The real difficulty is that Japanese leaders lack imagination and initiative. This can be seen in the handling of the economy. Recent intervention of billions of dollars in the foreign-exchange markets weakened the yen for a couple of weeks, but the yen has again strengthened again close to 15-year highs against the dollar. Timid attempts to pump liquidity into the economy and interest rates reduced from almost zero to zero have failed to lift the economy.
The situation is more serious than the government realizes, especially given the heavy overhang of government debt. Suggestions of raising taxes to curb continuing debt issuance would damage growth as well as the government’s survival, as Kan discovered at the Upper House elections. But how long can it be before the markets wake up to how sick the economy is, and push the yen in the other direction? Some maverick analysts say that within two years the yen could tumble to 100 or 200 or 500 against the dollar if sentiment changes.
Japan needs to take a fresh look at itself and its comparative advantages. It is a small country, but in its best years it flourished through innovation and competition. Yet successive governments tied to corrupt vested interests have closed the door to economic liberalization that could create jobs and spark economic growth.
In international affairs, dreamers or romanticists saw Japan as a potential force for tremendous good in the 21st century if only it would play to its unique advantages — as the only country to be victim of atomic bombing; as a former imperial military power that had renounced the use of force; as the first Asian country that had joined the Western industrial giants; and as the phoenix that rose from the ashes of war to prosperity and offering modern electronics for everyone.
This Japan should be helping to forge a new way forward for the world, that thinks not of war or force but of using the assets of the fragile earth for the common good, not merely grabbed for use within narrow nationalistic borders. Sadly, China seems to be following the same imperial path as the U.S. and other great powers before it, scouring the world for raw materials, which it will then protect with its booming military power.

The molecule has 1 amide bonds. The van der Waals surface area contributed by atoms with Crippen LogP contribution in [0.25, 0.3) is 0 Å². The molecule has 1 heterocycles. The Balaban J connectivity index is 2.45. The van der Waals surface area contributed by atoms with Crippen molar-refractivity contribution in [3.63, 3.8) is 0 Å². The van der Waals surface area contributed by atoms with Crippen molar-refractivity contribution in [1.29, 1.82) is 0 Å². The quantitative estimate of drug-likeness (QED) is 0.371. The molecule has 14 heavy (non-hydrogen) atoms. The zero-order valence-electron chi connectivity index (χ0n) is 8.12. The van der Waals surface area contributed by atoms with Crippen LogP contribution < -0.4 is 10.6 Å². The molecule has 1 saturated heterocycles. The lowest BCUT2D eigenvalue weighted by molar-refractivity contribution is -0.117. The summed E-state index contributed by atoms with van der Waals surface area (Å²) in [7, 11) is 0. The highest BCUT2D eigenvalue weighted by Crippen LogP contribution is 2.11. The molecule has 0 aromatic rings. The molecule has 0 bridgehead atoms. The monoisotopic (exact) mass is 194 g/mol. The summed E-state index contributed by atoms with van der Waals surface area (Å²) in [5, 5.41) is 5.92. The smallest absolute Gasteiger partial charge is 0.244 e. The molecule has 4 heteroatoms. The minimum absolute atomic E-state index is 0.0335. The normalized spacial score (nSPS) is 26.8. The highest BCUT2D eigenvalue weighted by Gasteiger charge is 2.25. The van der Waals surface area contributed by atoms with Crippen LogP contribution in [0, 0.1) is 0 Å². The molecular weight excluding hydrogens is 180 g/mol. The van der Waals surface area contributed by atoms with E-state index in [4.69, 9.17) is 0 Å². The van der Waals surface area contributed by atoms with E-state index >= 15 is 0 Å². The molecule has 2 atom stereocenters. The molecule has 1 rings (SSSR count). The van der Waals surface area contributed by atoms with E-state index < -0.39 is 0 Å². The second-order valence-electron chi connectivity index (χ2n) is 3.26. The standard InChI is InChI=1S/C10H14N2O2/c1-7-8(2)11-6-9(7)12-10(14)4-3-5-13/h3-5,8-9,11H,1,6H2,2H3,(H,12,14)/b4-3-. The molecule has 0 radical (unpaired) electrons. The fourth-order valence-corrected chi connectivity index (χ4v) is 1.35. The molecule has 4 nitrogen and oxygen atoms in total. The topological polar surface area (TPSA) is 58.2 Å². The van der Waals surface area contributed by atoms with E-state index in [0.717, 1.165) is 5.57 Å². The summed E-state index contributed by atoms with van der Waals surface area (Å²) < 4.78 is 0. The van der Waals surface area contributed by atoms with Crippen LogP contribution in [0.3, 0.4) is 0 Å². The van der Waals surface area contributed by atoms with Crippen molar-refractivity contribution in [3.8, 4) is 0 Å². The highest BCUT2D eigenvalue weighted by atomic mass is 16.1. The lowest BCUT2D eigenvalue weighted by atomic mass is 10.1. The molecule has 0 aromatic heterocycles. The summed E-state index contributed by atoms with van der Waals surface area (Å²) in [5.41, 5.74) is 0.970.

Sadly, Japan a generation ago had the opportunity to chart a new course under leaders who understood the pain of military defeat but the opportunity of peaceful economic gain. Unfortunately, the vested interests blocked further progress appealing to the need to protect a unique culture. All of us, especially those from misty offshore islands, like Japan and the United Kingdom, like to think we have a unique culture. And it’s true and untrue: We add our unique bits to a human culture buffeted by the winds and ties of history, but we grow faster and wiser by remembering the common human inheritance and cherishing that.
But what is saddest of all is that Kan and all the other cohorts who would seek his job don’t even realize the challenge. Who can calculate how long it will be before Japan begins bearing tribute to the middle empire of China, or what state fragile planet Earth will be in then.
Kevin Rafferty is author of “Inside Japan’s Powerhouses,” a study of Japan Inc. and internationalization.